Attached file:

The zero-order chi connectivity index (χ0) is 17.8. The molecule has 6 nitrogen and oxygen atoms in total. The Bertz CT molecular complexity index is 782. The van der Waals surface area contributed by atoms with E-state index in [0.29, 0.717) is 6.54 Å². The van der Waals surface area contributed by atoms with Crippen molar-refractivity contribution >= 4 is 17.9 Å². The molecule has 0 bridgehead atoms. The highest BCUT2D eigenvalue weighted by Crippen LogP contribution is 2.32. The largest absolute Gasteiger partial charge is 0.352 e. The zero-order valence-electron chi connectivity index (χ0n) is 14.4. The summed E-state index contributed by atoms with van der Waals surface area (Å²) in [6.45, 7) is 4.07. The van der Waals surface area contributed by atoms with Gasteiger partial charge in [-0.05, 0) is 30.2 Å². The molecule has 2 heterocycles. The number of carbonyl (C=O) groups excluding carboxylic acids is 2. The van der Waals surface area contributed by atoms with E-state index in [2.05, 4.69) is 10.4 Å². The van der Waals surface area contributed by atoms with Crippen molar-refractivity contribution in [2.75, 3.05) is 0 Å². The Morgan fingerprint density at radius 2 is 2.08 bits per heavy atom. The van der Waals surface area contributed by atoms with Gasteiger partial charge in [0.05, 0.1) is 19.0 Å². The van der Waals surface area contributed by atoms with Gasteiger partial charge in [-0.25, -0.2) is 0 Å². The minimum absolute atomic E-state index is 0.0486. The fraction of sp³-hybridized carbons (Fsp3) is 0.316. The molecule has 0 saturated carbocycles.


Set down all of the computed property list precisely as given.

The zero-order chi connectivity index (χ0) is 17.8. The molecule has 6 nitrogen and oxygen atoms in total. The Bertz CT molecular complexity index is 782. The van der Waals surface area contributed by atoms with E-state index in [0.29, 0.717) is 6.54 Å². The van der Waals surface area contributed by atoms with Crippen molar-refractivity contribution >= 4 is 17.9 Å². The molecule has 0 bridgehead atoms. The highest BCUT2D eigenvalue weighted by Crippen LogP contribution is 2.32. The largest absolute Gasteiger partial charge is 0.352 e. The zero-order valence-electron chi connectivity index (χ0n) is 14.4. The summed E-state index contributed by atoms with van der Waals surface area (Å²) in [6.45, 7) is 4.07. The van der Waals surface area contributed by atoms with Gasteiger partial charge in [-0.05, 0) is 30.2 Å². The molecule has 2 heterocycles. The number of carbonyl (C=O) groups excluding carboxylic acids is 2. The van der Waals surface area contributed by atoms with E-state index in [2.05, 4.69) is 10.4 Å². The van der Waals surface area contributed by atoms with Crippen molar-refractivity contribution in [2.75, 3.05) is 0 Å². The Morgan fingerprint density at radius 2 is 2.08 bits per heavy atom. The van der Waals surface area contributed by atoms with Gasteiger partial charge in [0.05, 0.1) is 19.0 Å². The van der Waals surface area contributed by atoms with Gasteiger partial charge in [-0.25, -0.2) is 0 Å². The minimum absolute atomic E-state index is 0.0486. The fraction of sp³-hybridized carbons (Fsp3) is 0.316. The molecule has 0 saturated carbocycles.